This situation is where FIC shines. Its collections are already programmatically sealed for mutable operations. There is no room for the programmer to mutate its collections, and all that while minimizing boilerplate and arguably vastly simplifying the code:

class PeopleWithFic {
  final IList<Person> people;


  PeopleWithFic add(Person person) => 

  bool operator ==(Object other) =>
      identical(this, other) ||
      other is People &&
      runtimeType == other.runtimeType &&
      people == other.people;

  int get hashCode => people.hashCode;

FIC uses deep equality by default, which makes dealing with collections of values much more natural and concise. And now you can treat the whole inner list as a value, people == other.people actually works safely and as most people would expect. The whole list is immutable and locked so, if you wish, you can now expose the people attribute/property publicly.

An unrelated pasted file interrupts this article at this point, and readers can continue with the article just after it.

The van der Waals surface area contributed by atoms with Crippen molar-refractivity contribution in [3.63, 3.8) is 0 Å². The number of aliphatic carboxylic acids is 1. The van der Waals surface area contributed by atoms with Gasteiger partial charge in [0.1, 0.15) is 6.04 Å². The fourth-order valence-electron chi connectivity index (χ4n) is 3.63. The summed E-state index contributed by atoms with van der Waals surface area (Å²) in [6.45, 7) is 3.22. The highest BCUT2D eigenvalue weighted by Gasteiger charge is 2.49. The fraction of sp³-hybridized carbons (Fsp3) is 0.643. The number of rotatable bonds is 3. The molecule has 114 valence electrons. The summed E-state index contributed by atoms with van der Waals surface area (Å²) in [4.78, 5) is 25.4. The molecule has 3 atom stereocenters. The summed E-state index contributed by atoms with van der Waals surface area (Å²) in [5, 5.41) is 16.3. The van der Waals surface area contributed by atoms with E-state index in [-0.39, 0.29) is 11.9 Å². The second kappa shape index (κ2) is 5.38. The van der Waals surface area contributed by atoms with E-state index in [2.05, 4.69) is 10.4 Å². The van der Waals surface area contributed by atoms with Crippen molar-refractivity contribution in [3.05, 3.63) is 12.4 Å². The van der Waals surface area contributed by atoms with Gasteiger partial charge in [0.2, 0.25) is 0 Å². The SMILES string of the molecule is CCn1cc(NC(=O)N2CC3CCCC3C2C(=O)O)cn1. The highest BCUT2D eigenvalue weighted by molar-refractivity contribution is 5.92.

The native List in Dart features a handy constructor/factory called unmodifiable which seemingly does exactly everything you need for basic immutability. So why on Earth would anyone go on as big a rant as we did?

The 2 main reasons for not being satisfied are the insufficiency and clunkiness of that constructor/factory.

List.unmodifiable will offer immutability or at least level 1 immutability, which is actually what FIC offers as well. Take a brief look at or — that code is also available in the same Gist as the other part of the code — what's below:

          // 1) This is ok. Immutability does work in this case.
//    (This is covered in the `List.unmodifiable` docs.)
print("1) Direct Immutability\n\n");

var list = [1, 2, 3];

var unmodifiableList1 = List.unmodifiable(list);


print("Original List: $list"); // [1, 2, 3]
print("Unmodifiable List 1: $unmodifiableList1"); // Still [1, 2, 3]


// 2) This is not ok. Immutability doens't work because the nested elements
//    are not themselves immutable.
//    (This is also covered in the `List.unmodifiable` docs.)
print("2) Nested Immutability\n\n");

var list1 = [1, 2];
var list2 = [1, 2, 3];
var nestedList = [list1, list2];

var unmodifiableList2 = List.unmodifiable(nestedList);


print("Original List 1: $list1"); // [1, 2, 10]
print("Original List 2: $list2"); // [1, 2, 3]